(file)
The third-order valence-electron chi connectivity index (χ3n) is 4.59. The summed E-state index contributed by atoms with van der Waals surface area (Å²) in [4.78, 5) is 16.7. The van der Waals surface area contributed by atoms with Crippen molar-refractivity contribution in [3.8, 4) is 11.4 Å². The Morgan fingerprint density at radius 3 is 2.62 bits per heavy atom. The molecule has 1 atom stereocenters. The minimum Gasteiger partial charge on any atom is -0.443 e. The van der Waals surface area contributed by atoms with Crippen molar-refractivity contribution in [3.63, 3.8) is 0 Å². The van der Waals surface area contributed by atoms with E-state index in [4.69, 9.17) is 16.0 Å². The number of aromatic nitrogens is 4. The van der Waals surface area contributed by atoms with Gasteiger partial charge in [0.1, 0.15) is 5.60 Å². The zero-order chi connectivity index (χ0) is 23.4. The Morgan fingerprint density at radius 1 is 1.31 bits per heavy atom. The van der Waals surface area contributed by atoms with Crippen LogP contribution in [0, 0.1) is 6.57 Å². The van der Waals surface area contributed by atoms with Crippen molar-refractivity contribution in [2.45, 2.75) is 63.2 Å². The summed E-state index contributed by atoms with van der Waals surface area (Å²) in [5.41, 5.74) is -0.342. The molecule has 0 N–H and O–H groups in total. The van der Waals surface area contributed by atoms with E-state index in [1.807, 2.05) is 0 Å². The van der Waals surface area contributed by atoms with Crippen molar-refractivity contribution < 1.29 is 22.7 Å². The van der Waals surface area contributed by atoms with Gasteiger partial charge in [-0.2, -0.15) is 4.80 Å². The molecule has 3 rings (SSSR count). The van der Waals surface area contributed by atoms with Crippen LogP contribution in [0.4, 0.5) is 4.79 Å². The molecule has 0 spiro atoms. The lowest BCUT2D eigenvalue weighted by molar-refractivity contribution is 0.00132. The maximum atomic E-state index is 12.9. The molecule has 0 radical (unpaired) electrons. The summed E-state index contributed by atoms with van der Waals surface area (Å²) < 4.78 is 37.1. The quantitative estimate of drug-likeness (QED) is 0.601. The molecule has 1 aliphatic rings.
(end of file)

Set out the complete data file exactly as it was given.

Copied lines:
The third-order valence-electron chi connectivity index (χ3n) is 4.59. The summed E-state index contributed by atoms with van der Waals surface area (Å²) in [4.78, 5) is 16.7. The van der Waals surface area contributed by atoms with Crippen molar-refractivity contribution in [3.8, 4) is 11.4 Å². The Morgan fingerprint density at radius 3 is 2.62 bits per heavy atom. The molecule has 1 atom stereocenters. The minimum Gasteiger partial charge on any atom is -0.443 e. The van der Waals surface area contributed by atoms with Crippen molar-refractivity contribution in [3.63, 3.8) is 0 Å². The van der Waals surface area contributed by atoms with E-state index in [4.69, 9.17) is 16.0 Å². The number of aromatic nitrogens is 4. The van der Waals surface area contributed by atoms with Gasteiger partial charge in [0.1, 0.15) is 5.60 Å². The zero-order chi connectivity index (χ0) is 23.4. The Morgan fingerprint density at radius 1 is 1.31 bits per heavy atom. The van der Waals surface area contributed by atoms with Crippen LogP contribution in [0, 0.1) is 6.57 Å². The van der Waals surface area contributed by atoms with Crippen molar-refractivity contribution in [2.45, 2.75) is 63.2 Å². The summed E-state index contributed by atoms with van der Waals surface area (Å²) in [5.41, 5.74) is -0.342. The molecule has 0 N–H and O–H groups in total. The van der Waals surface area contributed by atoms with E-state index in [1.807, 2.05) is 0 Å². The van der Waals surface area contributed by atoms with Crippen molar-refractivity contribution < 1.29 is 22.7 Å². The van der Waals surface area contributed by atoms with Gasteiger partial charge in [-0.2, -0.15) is 4.80 Å². The molecule has 3 rings (SSSR count). The van der Waals surface area contributed by atoms with Crippen LogP contribution in [0.4, 0.5) is 4.79 Å². The molecule has 0 spiro atoms. The lowest BCUT2D eigenvalue weighted by molar-refractivity contribution is 0.00132. The maximum atomic E-state index is 12.9. The molecule has 0 radical (unpaired) electrons. The summed E-state index contributed by atoms with van der Waals surface area (Å²) < 4.78 is 37.1. The quantitative estimate of drug-likeness (QED) is 0.601. The molecule has 1 aliphatic rings.